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Content archived on 2024-03-25

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Your research is published - what now?

Your research is finally ready to be published in a reputable journal? Congratulations! You worked so hard on it and invested a lot of time to come to this step. Let’s not forget that the research publication is not the end of the process, but the beginning of another.

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A lot of scientists tend to underestimate the importance of science communication and dissemination of their research. Communication is a real thing to gain reputation, citation numbers, and therefore chances to get grants, as well as a non-negligible boost in your personal career. Scientific finding dissemination is even more relevant when it comes to public-funded research. Because these projects are funded with public money, the public has the right to know about it. That’s why a dissemination plan is now often required when submitting project proposals or applying for a grant. Publishing your research “is not the end of the line, but the beginning instead,” Dr. Danny Kingsley emphasizes. The first thing to consider is making the paper open access. “If you published in an open-access journal - your work is done. If you haven’t, then put a copy of your accepted manuscript into your university or subject repositories,” she advises. If you are not sure what you are allowed to do, check out the How Can I Share It website. It gives you practical information about “where a journal article can be shared in line with the paper’s access and usage rights.” You can also do the dissemination by yourself. You can find ideas on how to do it through the European Commission guidelines for the dissemination of an EU project. There is also a few tips in this article: 7 simple tips to communicate it effectively ( Dr. Lilian Nassi Calò works closely with the SciELO journals, translating Portuguese to English versions. She mentions that many journals have established the practice of disseminating information on social media such as Twitter and Facebook. Yet, the latest criteria for indexing journals in SciELO encourages authors to engage and use the potential of those platforms for disseminating their publication as well. There is no universal formula for effective science communication. The best is to figure out which media works the best for you, depending on your objectives, targeted audience, and content you are the most confident with. Make sure you engage in communication channels that are actually fitting your objective in terms of audience, message and efforts. Find the balance between time invested and the impact. If you want to invest extra effort but don’t have time for it: get help from your team and professionals such as Labs Explorer. “There are thousands of ways we can help the society,” says Dr. Lilian Nassi Calò. “Disseminating your research is at least what you can do to pay back the public money your research has been funded with. Explain the results and what have scientists been doing in the lab, so the public can make their own informed decisions,” she concluded. Dr. Martina Ribar Hestericová, advises to always remember one thing: to provide sources to your research, no matter which audience you target. This step is crucial for strengthening the public trust in science, preventing the spread of fake news and misinformation. “In these small things, if all of us try to do something, we could really change the world, if we do it correctly and with passion”, she concludes.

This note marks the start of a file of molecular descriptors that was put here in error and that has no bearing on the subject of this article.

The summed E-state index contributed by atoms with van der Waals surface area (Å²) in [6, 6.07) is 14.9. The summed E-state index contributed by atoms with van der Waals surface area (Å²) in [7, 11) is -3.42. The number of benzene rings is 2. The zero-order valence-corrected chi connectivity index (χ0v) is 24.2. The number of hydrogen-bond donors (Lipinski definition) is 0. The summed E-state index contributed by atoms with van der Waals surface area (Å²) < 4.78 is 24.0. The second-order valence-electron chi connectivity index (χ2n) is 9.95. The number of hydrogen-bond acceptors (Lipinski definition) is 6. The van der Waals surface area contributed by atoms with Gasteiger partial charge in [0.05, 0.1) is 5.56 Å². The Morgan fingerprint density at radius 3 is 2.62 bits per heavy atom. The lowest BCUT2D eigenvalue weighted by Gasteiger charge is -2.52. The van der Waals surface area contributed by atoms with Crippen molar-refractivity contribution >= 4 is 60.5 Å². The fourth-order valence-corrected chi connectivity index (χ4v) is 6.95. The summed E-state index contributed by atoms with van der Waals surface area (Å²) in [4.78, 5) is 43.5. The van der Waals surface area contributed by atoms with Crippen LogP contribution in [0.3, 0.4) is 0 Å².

dissemination, communication, publication, open access, exploitation of results